The List

The lady next door is moving. She came by one morning, asked me to please look after the local, wandering cat.
“It’s just like Tabitha,” she said. Her old cat. Tabitha was not all there, she said. She used to punch and claw at things that weren’t there.
“Cats,” I shrugg

“That’s what they do.”
The lady waved her hand at me and screwed up her lip. She was on the verge. She didn’t want comfort or opinions. She just wanted someone to stand still and be quiet while she talked.
Tabitha died of dehydration - just lay out in the sun one stinking summer’s morning and stayed there til late afternoon. Too stupid or lazy to move to the shade. So the lady next door had taken Tabitha to the vet where they’d packed her in ice and injected all kinds of stuff into her poor, fried, motionless body and then she’d died the next morning. And this neighbourhood cat - nobody knew her name - had the exact same markings.
The lady next door was moving because she had fallen behind in the rent. The landlord was up north, slumming it from island to holiday island up in the Whitsundays. Tropical paradise. And the lady next door didn’t want to let him down by falling behind in her rent.
“Fuck him,” I said. “He’s a millionaire. He’ll live.”
She covered her ears in shock. “Oh no,” she insisted. “I don’t want to let him down, I never like to let anyone down, rich or poor, that’s just the sort of person I am.”
The sort of person you are, I had thought, is a fruitcake. A well-meaning fruitcake, but a fruitcake nonetheless. A couple of sultanas short. Tabitha had never had a chance.


I never knew the lady next door’s name until the day she moved out. That’s how it happens here, in the city. She moved in a couple of months earlier, and we used to say hello out on the front landing, but no more than that: How was your day? Hot one today, isn’t it? She came and knocked on my door a bunch of times in those two months, to get the number of the landlord’s real estate-agent - again about the rent - and another time about something else, I can’t remember now, and another couple times about stuff like bus schedules and routes and to borrow some flour and eggs.
She told me that morning that she was moving back to New Farm, to the Anglican Women’s hostel, and she would stay there until her name came up with The Housing Commission. That was how she said it.
Her name was on a list, that was the important thing, having her name on that list, and when the other names above hers were exhausted she would be notified, and she would be offered, and would willingly take, anything that happened to come along. Just a one bedroom place, a kitchenette, a bath and toilet, maybe a small living area where she could put her green vinyl settee and her china ducks. That was all she needed.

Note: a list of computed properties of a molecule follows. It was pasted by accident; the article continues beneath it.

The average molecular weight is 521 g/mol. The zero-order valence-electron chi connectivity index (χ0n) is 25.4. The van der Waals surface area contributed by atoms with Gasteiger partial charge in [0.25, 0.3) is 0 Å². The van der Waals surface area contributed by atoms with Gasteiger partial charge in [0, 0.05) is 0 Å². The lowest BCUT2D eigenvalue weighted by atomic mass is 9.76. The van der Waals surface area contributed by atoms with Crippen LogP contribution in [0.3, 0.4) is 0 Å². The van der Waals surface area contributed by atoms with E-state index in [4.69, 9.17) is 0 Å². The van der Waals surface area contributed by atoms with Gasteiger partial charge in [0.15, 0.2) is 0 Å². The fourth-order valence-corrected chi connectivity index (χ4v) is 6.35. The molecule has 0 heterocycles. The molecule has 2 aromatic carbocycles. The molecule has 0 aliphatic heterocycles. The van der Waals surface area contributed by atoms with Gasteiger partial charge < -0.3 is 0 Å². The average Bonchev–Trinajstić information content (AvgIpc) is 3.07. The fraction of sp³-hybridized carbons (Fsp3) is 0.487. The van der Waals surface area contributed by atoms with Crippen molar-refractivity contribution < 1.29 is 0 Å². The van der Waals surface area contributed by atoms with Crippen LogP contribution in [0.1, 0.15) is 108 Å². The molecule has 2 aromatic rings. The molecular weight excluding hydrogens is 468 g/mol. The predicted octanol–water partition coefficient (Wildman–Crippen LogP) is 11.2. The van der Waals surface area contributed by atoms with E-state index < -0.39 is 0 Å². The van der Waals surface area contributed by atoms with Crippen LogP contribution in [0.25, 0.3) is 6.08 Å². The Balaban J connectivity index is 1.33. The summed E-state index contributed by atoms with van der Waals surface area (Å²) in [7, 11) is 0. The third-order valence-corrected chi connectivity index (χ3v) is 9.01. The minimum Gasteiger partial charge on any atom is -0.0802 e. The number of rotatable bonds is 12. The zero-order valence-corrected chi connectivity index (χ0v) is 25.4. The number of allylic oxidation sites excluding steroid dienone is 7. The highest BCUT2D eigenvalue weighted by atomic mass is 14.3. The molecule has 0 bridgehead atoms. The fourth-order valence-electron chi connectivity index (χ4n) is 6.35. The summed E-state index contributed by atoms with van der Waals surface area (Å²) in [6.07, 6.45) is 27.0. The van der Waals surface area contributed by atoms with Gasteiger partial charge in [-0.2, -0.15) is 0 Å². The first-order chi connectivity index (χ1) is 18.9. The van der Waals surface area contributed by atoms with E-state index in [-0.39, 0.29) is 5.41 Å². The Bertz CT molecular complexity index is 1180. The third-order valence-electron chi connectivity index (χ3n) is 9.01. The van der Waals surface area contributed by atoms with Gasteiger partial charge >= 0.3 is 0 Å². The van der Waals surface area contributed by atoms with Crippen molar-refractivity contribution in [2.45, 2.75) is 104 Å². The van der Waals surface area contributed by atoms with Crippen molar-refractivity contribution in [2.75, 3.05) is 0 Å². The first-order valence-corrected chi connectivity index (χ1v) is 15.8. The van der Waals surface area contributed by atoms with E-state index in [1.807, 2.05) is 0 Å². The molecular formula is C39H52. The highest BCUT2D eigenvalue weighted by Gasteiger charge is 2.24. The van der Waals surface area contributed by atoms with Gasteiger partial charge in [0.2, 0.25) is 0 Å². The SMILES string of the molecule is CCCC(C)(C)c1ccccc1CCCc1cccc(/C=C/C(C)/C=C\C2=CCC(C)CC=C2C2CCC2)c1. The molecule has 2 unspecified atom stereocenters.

I agreed to look out for the cat. I went and bought some cat food, a little cat bowl. I fed it milk, which I shouldn't have done, and water and cat food. I let her in when she wanted to come in and I let her out when she purred and whined enough.
I never bothered giving her a name - she didn't seem to need one. But I let her sleep on my chest all night for about a month. It was pretty cool but I had to lay still the whole night. She would just lie there, purring and being totally in the moment.
Then one night after all of her coming and going and eating and drinking and jumping up in my bed and sleeping on my chest she did something I never expected her to do. I had taken a shower and left a couple of towels on the floor while I made up some dinner. While I was cooking up dinner I got a phone call. A Spanish friend of mine wanted to come over and call his new girlfriend over in Spain and he wanted to use my phone cos his phone had an STD bar on it. I said "Sure, come over."
By the time I got off the phone and went in to check on the cat she had vomited all over my towels.
I stood there in shock. I looked at the cat and I said, I swear: "Cat, this is the end. It is over between us..."
And I put her out and I never let her back in ever again.


I was talking to another neighbour a few days later. I asked if they'd ever seen this cat.
The dude said "You mean the one that looks like Tabitha?"
I said "Well, yeah..."
He shook his head and said: "Don't fall for the act and don't ever give her any food. She's taking food from everyone in the block. All the pensioners got little bowls out for her, she gets cat food and biscuits and tuna and shit, it's sickening."
I said: "If everyone's feeding her how come she don't get fat."
The dude touched his nose and said: "Bitch is fucking bulemic. Everyone's buying her food and she just spews it straight back up."
I said: "Bitch".

Then he looked at me. He said "What? Did you feed her, too?"
I nodded. "Not only that, I let her sleep on my chest for the best part of a month."
"And she never vomited or shat on you?" he said, surprised.
"Not on me directly," I said. "But she soiled my towels the other night so I gave her the boot."
He put his hand on my shoulder. "Just let her go, bro. You're better off without her."


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